Recruit to retain: From medical school to rural practitioner
This project aims to determine what attributes of temperament and character equip medical practitioners to cope professionally and socially in rural and remote locations.
Specifically it will assess the traits of perfectionism, self-direction, resilience and adaptability in a generation of medical practitioners from the student, resident and registrar perspective and compare these traits with experienced rural medical practitioners to determine which temperament and character traits are predictors of individuals suited to and able to cope with rural practice and rural life.
If particular rural attributes are identified then the aim of this information is to 1) inform and modify existing training for students, residents and registrars, 2) assist medical schools in their selection of students for undergraduate medical courses and 3) inform and modify the existing recruitment and training for students, residents and registrars who have opted for a rural pathway in order to better equip and retain them for a life in rural practice.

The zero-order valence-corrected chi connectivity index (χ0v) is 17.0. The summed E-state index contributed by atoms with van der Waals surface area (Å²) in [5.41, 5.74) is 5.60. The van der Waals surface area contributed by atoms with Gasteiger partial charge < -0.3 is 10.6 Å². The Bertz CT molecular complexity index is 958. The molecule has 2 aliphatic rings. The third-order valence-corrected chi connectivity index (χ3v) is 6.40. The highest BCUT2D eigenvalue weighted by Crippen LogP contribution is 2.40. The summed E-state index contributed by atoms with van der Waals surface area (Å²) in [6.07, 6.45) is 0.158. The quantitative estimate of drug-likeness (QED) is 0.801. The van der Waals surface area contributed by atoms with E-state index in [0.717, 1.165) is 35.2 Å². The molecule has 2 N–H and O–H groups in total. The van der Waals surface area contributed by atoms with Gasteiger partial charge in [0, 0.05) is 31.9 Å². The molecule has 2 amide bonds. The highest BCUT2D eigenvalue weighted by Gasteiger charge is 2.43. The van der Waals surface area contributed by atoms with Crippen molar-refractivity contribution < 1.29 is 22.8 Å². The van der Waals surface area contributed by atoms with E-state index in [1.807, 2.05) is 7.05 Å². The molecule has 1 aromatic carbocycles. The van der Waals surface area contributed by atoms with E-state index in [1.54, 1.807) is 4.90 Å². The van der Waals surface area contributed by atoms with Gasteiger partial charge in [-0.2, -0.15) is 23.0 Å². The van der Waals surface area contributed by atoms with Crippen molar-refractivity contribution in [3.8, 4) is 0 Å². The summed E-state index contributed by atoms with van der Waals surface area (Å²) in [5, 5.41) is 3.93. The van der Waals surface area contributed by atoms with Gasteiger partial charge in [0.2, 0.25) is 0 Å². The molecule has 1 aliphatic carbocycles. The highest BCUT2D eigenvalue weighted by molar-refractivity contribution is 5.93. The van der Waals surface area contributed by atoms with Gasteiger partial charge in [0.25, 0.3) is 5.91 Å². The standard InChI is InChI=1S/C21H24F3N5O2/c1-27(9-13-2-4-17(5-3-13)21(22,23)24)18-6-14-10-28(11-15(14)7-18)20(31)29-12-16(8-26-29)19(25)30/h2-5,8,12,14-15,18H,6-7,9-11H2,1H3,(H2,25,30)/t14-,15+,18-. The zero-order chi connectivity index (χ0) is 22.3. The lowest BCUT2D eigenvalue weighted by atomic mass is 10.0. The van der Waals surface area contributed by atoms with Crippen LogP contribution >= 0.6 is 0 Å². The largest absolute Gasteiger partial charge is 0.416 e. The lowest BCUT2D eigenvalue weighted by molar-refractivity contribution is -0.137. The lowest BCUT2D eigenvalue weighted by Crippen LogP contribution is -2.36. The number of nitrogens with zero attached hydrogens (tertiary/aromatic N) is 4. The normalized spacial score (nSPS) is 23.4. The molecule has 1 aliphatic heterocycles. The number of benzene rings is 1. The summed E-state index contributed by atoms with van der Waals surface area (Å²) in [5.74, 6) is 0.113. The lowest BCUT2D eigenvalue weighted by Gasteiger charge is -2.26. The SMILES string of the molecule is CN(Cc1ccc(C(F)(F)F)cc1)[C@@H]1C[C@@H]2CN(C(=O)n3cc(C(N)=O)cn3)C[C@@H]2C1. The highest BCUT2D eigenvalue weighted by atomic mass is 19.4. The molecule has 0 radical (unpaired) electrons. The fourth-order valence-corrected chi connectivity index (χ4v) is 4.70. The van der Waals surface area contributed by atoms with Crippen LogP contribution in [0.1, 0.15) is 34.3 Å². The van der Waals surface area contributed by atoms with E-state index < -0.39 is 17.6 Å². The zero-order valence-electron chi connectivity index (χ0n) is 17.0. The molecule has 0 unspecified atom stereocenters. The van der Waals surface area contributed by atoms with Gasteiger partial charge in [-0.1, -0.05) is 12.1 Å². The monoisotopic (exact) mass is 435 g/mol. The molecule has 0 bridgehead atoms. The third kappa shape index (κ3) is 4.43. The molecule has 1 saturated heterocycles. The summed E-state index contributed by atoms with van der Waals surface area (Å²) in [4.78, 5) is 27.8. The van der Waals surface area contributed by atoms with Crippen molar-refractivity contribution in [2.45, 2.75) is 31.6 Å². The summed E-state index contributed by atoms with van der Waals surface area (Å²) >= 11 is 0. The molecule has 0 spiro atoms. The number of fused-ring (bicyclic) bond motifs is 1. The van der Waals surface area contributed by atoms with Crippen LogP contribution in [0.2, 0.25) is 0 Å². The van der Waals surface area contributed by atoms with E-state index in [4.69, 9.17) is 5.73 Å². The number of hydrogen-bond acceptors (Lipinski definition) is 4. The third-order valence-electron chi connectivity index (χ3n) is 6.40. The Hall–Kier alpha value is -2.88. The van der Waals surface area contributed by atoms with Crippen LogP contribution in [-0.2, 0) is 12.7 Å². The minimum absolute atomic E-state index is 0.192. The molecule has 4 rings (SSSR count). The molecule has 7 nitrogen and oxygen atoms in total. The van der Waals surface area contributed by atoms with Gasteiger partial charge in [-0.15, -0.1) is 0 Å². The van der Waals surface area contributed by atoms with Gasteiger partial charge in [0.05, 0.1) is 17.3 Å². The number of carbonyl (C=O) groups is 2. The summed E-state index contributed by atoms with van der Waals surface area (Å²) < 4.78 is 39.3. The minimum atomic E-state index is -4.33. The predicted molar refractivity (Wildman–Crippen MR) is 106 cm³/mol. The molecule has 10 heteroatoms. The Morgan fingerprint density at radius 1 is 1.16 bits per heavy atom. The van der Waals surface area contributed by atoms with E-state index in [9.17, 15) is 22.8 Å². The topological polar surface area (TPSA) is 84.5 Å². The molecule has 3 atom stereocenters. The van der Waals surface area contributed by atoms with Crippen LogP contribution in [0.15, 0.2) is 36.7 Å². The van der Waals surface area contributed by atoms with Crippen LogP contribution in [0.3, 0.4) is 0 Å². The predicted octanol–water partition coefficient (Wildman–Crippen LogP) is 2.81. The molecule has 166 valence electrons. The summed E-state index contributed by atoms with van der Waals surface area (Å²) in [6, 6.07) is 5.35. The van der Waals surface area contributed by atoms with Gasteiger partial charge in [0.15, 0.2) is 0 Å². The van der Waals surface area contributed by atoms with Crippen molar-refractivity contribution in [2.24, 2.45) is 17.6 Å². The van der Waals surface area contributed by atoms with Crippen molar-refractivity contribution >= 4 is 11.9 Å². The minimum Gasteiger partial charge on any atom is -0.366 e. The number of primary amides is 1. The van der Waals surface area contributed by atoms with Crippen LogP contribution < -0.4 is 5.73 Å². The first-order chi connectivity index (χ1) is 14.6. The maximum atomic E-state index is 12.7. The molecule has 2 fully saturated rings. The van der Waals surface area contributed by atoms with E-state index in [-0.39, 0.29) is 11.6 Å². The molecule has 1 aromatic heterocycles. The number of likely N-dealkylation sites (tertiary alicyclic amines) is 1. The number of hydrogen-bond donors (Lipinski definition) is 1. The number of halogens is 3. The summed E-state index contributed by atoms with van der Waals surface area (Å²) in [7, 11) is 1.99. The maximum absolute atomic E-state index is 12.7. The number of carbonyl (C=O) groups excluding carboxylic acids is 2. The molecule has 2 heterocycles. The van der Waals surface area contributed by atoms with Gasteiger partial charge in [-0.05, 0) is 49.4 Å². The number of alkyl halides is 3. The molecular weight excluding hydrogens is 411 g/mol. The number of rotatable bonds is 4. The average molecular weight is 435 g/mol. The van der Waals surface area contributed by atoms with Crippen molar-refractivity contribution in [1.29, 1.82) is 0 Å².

By being aware of the temperament and character traits of particular rural personalities, medical schools may better target and tailor rural medical training to meet the needs of maintaining a rural medical workforce. Similarly, if personal qualities, skills, knowledge and attitudes relevant to successful rural practice are identified, improved selection and training strategies could be expected to ensue.
Project Funding: ARC Linkage Grant AUD$52082.
Project Team: Dr Louise Young, Dr Diann Eley, Professor David Wilkinson, Professor Desley Hegney, Susan Garside